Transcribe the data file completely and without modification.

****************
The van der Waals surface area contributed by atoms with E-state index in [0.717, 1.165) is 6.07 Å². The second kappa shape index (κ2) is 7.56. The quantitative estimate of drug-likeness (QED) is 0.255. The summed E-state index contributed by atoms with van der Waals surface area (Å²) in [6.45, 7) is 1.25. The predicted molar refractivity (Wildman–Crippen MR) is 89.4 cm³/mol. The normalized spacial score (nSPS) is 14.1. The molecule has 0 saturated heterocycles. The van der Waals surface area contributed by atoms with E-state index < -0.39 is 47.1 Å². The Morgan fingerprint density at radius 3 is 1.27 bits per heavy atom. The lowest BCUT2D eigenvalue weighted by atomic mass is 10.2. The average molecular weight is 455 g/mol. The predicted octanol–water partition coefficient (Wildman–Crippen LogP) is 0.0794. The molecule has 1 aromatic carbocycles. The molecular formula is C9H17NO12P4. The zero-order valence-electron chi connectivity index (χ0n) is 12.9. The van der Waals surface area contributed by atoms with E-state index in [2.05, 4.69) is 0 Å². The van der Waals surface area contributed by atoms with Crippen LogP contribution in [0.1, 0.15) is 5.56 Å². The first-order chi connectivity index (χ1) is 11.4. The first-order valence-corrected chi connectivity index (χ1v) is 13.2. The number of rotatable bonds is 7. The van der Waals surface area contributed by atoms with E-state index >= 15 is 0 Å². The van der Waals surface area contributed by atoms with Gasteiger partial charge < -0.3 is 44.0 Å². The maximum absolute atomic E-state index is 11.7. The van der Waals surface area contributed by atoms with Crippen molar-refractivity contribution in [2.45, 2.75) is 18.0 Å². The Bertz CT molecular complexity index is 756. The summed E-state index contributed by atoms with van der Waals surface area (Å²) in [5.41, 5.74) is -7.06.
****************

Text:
The van der Waals surface area contributed by atoms with E-state index in [0.717, 1.165) is 6.07 Å². The second kappa shape index (κ2) is 7.56. The quantitative estimate of drug-likeness (QED) is 0.255. The summed E-state index contributed by atoms with van der Waals surface area (Å²) in [6.45, 7) is 1.25. The predicted molar refractivity (Wildman–Crippen MR) is 89.4 cm³/mol. The normalized spacial score (nSPS) is 14.1. The molecule has 0 saturated heterocycles. The van der Waals surface area contributed by atoms with E-state index < -0.39 is 47.1 Å². The Morgan fingerprint density at radius 3 is 1.27 bits per heavy atom. The lowest BCUT2D eigenvalue weighted by atomic mass is 10.2. The average molecular weight is 455 g/mol. The predicted octanol–water partition coefficient (Wildman–Crippen LogP) is 0.0794. The molecule has 1 aromatic carbocycles. The molecular formula is C9H17NO12P4. The zero-order valence-electron chi connectivity index (χ0n) is 12.9. The van der Waals surface area contributed by atoms with E-state index in [2.05, 4.69) is 0 Å². The van der Waals surface area contributed by atoms with Crippen LogP contribution in [0.1, 0.15) is 5.56 Å². The first-order chi connectivity index (χ1) is 11.4. The first-order valence-corrected chi connectivity index (χ1v) is 13.2. The number of rotatable bonds is 7. The van der Waals surface area contributed by atoms with E-state index >= 15 is 0 Å². The van der Waals surface area contributed by atoms with Gasteiger partial charge < -0.3 is 44.0 Å². The maximum absolute atomic E-state index is 11.7. The van der Waals surface area contributed by atoms with Crippen molar-refractivity contribution in [2.45, 2.75) is 18.0 Å². The Bertz CT molecular complexity index is 756. The summed E-state index contributed by atoms with van der Waals surface area (Å²) in [5.41, 5.74) is -7.06.